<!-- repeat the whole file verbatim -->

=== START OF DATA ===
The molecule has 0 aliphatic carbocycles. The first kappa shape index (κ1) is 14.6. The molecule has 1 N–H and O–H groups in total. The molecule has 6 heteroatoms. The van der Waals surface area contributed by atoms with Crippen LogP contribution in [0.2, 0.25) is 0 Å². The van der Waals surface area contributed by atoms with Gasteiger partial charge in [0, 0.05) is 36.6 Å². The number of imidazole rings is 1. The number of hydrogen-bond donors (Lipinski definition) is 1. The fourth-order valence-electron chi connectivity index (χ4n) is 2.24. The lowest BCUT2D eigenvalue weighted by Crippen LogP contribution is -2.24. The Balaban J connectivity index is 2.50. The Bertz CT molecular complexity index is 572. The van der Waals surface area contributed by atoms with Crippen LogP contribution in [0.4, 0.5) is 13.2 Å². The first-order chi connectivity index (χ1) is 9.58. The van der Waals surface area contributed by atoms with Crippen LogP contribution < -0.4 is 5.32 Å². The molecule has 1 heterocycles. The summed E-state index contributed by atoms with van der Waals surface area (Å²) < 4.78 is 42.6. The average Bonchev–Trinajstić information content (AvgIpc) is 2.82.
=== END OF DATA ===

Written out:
The molecule has 0 aliphatic carbocycles. The first kappa shape index (κ1) is 14.6. The molecule has 1 N–H and O–H groups in total. The molecule has 6 heteroatoms. The van der Waals surface area contributed by atoms with Crippen LogP contribution in [0.2, 0.25) is 0 Å². The van der Waals surface area contributed by atoms with Gasteiger partial charge in [0, 0.05) is 36.6 Å². The number of imidazole rings is 1. The number of hydrogen-bond donors (Lipinski definition) is 1. The fourth-order valence-electron chi connectivity index (χ4n) is 2.24. The lowest BCUT2D eigenvalue weighted by Crippen LogP contribution is -2.24. The Balaban J connectivity index is 2.50. The Bertz CT molecular complexity index is 572. The van der Waals surface area contributed by atoms with Crippen LogP contribution in [0.4, 0.5) is 13.2 Å². The first-order chi connectivity index (χ1) is 9.58. The van der Waals surface area contributed by atoms with Crippen LogP contribution < -0.4 is 5.32 Å². The molecule has 1 heterocycles. The summed E-state index contributed by atoms with van der Waals surface area (Å²) < 4.78 is 42.6. The average Bonchev–Trinajstić information content (AvgIpc) is 2.82.